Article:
The Psychology Of Relationships
As human beings we are deeply relational and social creatures. When we are born we are totally dependent on the care and interaction of our parents or caregivers to provide what we need in terms of food, warmth, protection and stimulation.
However, our early dependency needs go beyond this material level. We also need our caregivers to stimulate our brains so that we develop pathways for attachment and emotional regulation. The infant is an active part of this relationship with the parents and learns how to contact and impact other people.
Together with our parents we develop emotional stability, a sense of identity, the use of language and a shared “story” or narrative about how we see ourselves and the world. Without interaction with other human beings we would not be able to grow into who we truly are.
To fulfill those ongoing needs we have an in-built drive towards relationships. Eric Berne, the founder of Transactional Analysis theory, termed our drive towards relationship a “hunger for relationship”.
The same concept is also central to a British branch of psychoanalysis called objects relations theory. We crave relationships to stimulate us, and to give us security, closeness, physical contact and sex.
The most intense way to be in relationship is called intimacy, a process where both partners are fully present and open to one another. Intimacy requires spontaneity and mindfulness.
It means that we have to let down our guard and really listen to the other person and feel our own desire to be listened to. But intimacy doesn’t always have to be sexual or even loving.
People can be intimately angry with each other as long as they are straight and open with each other and they are communicating their anger from a position of respect for self and other. Another way to describe intimacy would be to think of the Buddhist principle of mindfulness, of being fully present and open to what is here and now.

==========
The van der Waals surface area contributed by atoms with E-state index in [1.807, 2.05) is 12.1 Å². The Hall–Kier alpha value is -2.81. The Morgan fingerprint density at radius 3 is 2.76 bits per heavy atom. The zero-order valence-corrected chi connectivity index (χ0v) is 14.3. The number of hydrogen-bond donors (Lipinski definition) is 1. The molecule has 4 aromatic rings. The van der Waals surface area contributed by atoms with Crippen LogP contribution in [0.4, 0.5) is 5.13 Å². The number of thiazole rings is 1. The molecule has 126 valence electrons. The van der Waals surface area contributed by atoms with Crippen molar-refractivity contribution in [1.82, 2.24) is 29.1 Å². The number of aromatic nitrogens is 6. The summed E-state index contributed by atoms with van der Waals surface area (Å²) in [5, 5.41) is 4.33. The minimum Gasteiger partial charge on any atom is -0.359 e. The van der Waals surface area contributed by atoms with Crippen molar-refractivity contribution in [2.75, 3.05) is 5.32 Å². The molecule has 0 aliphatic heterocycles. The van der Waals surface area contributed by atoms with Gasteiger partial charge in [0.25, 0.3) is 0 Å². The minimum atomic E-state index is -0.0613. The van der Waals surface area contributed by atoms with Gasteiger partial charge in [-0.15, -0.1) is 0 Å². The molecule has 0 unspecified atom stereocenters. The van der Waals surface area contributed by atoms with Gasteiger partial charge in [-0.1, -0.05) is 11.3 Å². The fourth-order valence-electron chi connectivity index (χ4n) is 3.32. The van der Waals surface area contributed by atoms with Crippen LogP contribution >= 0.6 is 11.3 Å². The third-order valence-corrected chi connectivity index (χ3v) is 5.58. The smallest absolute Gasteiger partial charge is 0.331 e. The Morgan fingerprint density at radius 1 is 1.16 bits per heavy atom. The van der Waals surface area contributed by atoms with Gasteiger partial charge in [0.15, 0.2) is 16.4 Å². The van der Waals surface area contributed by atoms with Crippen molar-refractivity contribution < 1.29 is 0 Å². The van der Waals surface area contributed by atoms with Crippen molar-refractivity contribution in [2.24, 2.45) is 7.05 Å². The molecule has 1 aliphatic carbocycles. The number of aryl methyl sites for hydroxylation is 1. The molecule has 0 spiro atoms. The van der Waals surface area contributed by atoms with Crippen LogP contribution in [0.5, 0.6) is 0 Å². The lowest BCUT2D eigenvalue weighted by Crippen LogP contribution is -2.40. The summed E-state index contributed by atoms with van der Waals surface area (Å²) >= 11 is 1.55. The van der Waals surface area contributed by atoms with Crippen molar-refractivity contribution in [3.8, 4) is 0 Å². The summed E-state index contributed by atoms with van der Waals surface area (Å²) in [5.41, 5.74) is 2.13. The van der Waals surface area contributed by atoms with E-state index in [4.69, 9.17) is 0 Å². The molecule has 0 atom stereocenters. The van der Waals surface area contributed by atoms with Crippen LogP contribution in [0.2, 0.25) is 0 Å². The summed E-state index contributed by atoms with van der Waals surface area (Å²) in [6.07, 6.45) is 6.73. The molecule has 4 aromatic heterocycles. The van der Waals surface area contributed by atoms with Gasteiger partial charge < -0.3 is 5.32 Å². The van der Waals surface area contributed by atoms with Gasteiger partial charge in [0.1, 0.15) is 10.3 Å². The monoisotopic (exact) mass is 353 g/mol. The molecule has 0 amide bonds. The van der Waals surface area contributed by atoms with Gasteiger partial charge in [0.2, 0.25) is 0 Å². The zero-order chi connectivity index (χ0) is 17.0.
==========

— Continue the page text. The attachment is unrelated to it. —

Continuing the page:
Intimacy is incredibly rewarding, but it can also be experienced as threatening and overwhelming – it depends on your childhood experience of attachment and being in relationship.
Most of us learn to shield ourselves against a repeat of not-so-good experiences by building a certain personality style, a main defensive pattern, which we would call a “life script”, together with other bigger or smaller patterns which allow us to get on in the world of people and to keep us safe.
It’s also important to mention here that children will experience the loss of relationship with their care givers – even if only briefly – as a major threat to their survival. A child will adapt in some way to this threat, either by being more compliant on the outside or by managing things differently on the inside, i.e. by cutting off from their own needs or vulnerabilities.
We may still do this as adults to manage our experiences of relationship. This means we are probably feeling safer, but that we are also limiting our ability to be present and enjoy our self and others fully. In some instances this means that we are actually denying ourselves what we would wish for most, such as finding someone who truly loves us and desires us for who we are.
All of these patterns can limit our openness and enjoyment of people and relationship. When we “work through” things as adults we become more open to the present and more able to allow people into our hearts; more able to give or share ourselves with someone else.
Berne also talked about two other “hungers”, one for recognition and another one for structure. Our hunger for recognition leads us to crave being seen as who we really are, to be respected and recognized as competent, intelligent, special etc.
Our hunger for structure refers to the fact that our brains are built to create structure out of chaos. We organize our perceptions into patterns which we can give names to, and which we can manipulate in our imagination or real life.
We also create structure in our relationships by behaving in the same ways or by building a “life script” (see psychology section on scripts).
The three hungers are related. If we lack one of them, we often compensate with one or both of the other two if we can.
Not enough relationship may lead us to strive for more and more professional or economic recognition, or we might compensate for lack of relationships by over-structuring our lives, making sure we keep busy with all sorts of things so we don’t feel anything or, in particular, don’t feel lonely.
If you are interested in more theory on this, have a look at the other psychology pages.
If you want some idea of how these principles could fit into your life or relationship, have a look at Relationship hunger and you.